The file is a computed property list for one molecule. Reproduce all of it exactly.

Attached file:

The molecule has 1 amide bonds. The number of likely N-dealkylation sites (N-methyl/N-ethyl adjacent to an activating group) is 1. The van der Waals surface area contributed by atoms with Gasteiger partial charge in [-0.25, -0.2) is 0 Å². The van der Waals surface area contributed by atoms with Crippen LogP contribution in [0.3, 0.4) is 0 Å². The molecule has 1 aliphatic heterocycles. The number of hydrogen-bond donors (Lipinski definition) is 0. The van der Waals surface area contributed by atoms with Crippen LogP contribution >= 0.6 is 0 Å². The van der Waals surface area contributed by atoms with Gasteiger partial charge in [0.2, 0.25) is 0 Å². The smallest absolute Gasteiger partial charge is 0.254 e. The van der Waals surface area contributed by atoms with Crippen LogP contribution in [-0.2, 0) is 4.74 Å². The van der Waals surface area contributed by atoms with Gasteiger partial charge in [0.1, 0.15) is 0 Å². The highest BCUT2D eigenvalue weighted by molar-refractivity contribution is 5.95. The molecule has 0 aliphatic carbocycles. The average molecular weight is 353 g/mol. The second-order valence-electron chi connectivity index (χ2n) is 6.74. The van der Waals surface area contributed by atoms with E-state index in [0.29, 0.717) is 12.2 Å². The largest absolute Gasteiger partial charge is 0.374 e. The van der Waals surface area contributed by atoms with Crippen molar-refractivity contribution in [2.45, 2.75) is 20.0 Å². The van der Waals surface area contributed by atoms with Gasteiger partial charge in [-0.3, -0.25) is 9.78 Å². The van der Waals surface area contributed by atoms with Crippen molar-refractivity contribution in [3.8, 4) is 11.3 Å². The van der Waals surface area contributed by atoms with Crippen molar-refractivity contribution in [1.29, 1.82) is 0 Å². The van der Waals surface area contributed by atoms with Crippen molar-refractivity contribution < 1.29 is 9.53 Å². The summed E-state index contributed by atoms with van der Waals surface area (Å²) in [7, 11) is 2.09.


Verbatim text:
The molecule has 1 amide bonds. The number of likely N-dealkylation sites (N-methyl/N-ethyl adjacent to an activating group) is 1. The van der Waals surface area contributed by atoms with Gasteiger partial charge in [-0.25, -0.2) is 0 Å². The van der Waals surface area contributed by atoms with Crippen LogP contribution in [0.3, 0.4) is 0 Å². The molecule has 1 aliphatic heterocycles. The number of hydrogen-bond donors (Lipinski definition) is 0. The van der Waals surface area contributed by atoms with Crippen LogP contribution >= 0.6 is 0 Å². The van der Waals surface area contributed by atoms with Gasteiger partial charge in [0.2, 0.25) is 0 Å². The smallest absolute Gasteiger partial charge is 0.254 e. The van der Waals surface area contributed by atoms with Crippen LogP contribution in [-0.2, 0) is 4.74 Å². The van der Waals surface area contributed by atoms with Gasteiger partial charge in [0.1, 0.15) is 0 Å². The highest BCUT2D eigenvalue weighted by molar-refractivity contribution is 5.95. The molecule has 0 aliphatic carbocycles. The average molecular weight is 353 g/mol. The second-order valence-electron chi connectivity index (χ2n) is 6.74. The van der Waals surface area contributed by atoms with E-state index in [0.29, 0.717) is 12.2 Å². The largest absolute Gasteiger partial charge is 0.374 e. The van der Waals surface area contributed by atoms with Crippen molar-refractivity contribution in [2.45, 2.75) is 20.0 Å². The van der Waals surface area contributed by atoms with Gasteiger partial charge in [-0.3, -0.25) is 9.78 Å². The van der Waals surface area contributed by atoms with Crippen molar-refractivity contribution in [3.8, 4) is 11.3 Å². The van der Waals surface area contributed by atoms with Crippen molar-refractivity contribution in [1.29, 1.82) is 0 Å². The van der Waals surface area contributed by atoms with Crippen molar-refractivity contribution < 1.29 is 9.53 Å². The summed E-state index contributed by atoms with van der Waals surface area (Å²) in [7, 11) is 2.09.